Chris Ogren, 33, of South St. Paul says he never has a problem setting an astronomical goal and falling a bit short.
He sets monetary goals for the community to donate to local causes — schools or individuals with cancer or other serious illnesses.
But the saying is also applied to his new business, Meanwell, which aims to reach every individual in South St. Paul, plus 10,000 strangers from around the country, to donate to individual local causes.
"It's going to work. You know what? Ten-thousand strangers — that's a lot of people," said Ogren, an Inver Grove Heights native.
"That's not going to happen tomorrow. It may take 10 years. I hope not. But we're going to get there. We've just got to put one foot in front of the other, just like a marathon."
The business, which is only weeks old, sells merchandise and gives most of the profits to people in need in South St. Paul. It's not registered as a nonprofit yet, but Ogren calls it a campaign rather than a business.
The proceeds from products sold through justmeanwell.com go directly to the causes after paying for the manufacture of the products — T-shirts, water bottles, bracelets and necklaces — and other expenses such as insurance, Ogren said.
The business's motto, which is also a saying that Ogren lives by, is: "Nobody's perfect, but nine times out of 10, you just need to mean well."
"I want to get them thinking, 'If I make a mistake, it's all right. I just have to straighten it out and be more positive,' " Ogren said. "I like the idea of spreading a positive attitude. I'm no psychologist, but I'm just trying to find ways to inspire people."
The idea sprouted from news this year that a South St. Paul 17-year-old girl, Nikki Karg, was diagnosed with leukemia. Ogren took some of the profit from his personal training business and handed her a check for about $270. Karg's family has limited health insurance because both parents are self-employed.
"It's unbelievable how a community can come together and support a family," said Bridget Karg, Nikki's mom. "It's actually overwhelming."
Ogren learned about others in South St. Paul who had similar struggles.
"After we handed them that first check, I thought, 'That's not enough,' " he said. "I knew we could do more, and do it faster." In four weeks, Ogren raised $1,100.
"You want to help as much as you can, but you can only do so much alone. But when you bring people together, a lot more can be accomplished," said Ogren's wife, Kristen Ogren, who helps with the business. "He's very spontaneous and comes up with these ideas and wants to hit the ground running. It takes me a little while to catch up, so I'm always a little more in awe about how fast it's taken off. It still surprises me."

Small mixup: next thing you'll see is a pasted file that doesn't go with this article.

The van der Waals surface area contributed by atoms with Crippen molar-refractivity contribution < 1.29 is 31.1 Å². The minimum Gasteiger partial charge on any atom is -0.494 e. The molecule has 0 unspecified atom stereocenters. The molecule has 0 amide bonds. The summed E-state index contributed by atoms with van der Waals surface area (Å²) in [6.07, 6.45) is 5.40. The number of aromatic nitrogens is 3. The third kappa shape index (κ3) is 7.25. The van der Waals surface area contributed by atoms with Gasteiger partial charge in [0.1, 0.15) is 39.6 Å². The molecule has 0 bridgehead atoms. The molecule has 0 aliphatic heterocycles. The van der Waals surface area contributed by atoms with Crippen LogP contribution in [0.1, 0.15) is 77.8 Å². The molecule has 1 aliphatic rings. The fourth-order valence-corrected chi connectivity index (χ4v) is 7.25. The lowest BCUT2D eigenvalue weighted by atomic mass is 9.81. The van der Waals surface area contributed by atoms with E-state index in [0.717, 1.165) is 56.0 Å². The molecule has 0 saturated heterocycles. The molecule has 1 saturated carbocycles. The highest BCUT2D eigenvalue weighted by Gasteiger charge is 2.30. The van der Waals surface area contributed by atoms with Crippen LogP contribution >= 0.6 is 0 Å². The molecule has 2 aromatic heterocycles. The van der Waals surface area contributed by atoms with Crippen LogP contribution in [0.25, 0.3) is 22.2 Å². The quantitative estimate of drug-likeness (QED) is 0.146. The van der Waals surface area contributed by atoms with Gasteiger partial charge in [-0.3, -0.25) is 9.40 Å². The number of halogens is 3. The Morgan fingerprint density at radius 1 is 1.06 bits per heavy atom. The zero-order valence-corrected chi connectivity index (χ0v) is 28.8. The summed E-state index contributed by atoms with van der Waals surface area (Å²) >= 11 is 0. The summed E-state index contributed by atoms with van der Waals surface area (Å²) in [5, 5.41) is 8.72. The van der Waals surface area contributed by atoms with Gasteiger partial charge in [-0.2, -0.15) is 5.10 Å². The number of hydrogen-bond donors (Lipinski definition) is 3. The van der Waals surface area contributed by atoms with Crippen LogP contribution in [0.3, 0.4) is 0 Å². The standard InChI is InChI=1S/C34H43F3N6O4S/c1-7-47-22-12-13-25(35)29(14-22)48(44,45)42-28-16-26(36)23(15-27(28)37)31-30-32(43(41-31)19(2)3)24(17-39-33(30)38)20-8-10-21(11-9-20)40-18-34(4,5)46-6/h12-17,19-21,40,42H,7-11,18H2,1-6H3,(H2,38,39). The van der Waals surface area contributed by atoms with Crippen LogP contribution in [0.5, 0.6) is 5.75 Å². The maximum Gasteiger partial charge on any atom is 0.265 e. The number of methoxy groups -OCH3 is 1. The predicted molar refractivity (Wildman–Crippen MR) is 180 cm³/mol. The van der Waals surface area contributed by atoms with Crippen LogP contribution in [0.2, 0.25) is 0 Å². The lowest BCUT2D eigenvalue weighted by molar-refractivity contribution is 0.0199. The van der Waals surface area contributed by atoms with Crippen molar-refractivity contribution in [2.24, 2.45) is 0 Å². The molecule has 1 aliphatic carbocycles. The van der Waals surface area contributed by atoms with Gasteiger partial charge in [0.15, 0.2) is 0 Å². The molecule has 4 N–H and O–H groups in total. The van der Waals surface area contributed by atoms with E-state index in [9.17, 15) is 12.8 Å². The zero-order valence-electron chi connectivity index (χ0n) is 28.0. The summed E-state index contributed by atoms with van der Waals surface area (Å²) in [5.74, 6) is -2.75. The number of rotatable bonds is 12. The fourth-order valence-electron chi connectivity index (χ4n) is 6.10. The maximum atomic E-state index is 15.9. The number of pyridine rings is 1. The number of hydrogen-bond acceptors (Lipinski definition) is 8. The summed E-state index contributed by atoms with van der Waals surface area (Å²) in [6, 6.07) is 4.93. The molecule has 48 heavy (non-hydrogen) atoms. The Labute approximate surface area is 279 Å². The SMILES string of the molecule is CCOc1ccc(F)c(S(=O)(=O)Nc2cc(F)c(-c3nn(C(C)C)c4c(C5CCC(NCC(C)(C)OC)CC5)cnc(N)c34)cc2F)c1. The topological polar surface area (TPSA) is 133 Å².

The couple has been involved in other ways to help people, putting on free camps for children who can't afford it and coaching local sports teams. Chris Ogren is also involved in the 5K for the late Danielle Jelinek, whose family started a charity for abused women.
"I don't really like to toot our own horn — we're just doing what comes naturally to us," Kristen Ogren said. But skepticism from people who hear about the business is one of the challenges.
In Chris Ogren's blog about Meanwell, a user wrote in response to the 10,000 Stranger Project: "It sounds like 10,000 scams."
"That still fires me up a little bit," Chris Ogren said, adding that many are confused about how the campaign works.
A user can go online, click on a person's picture with their specific cause, or select a school or organization, then make a purchase. "People want to help somebody personally, and they like to see a face," Ogren explained.
Those who select one cause have 50 percent of their cost go to the cause. Selecting two would allow 30 percent to go to each cause — a total of 60 percent.
Not only does Chris Ogren not keep any of the money, but he invested to start the business.
"We had money set aside for a vacation, but I kind of dipped into that because this is a bigger deal," Chris Ogren said. "I'm just motivated to help out whoever we can."
He hopes to be able to expand outside South St. Paul someday. "I just want to make sure that I'm doing a good job here first and not skipping anybody," Chris Ogren said. "If we hear about somebody in a different city who needs help, of course we want to help them. There's nothing really that's going to stop us."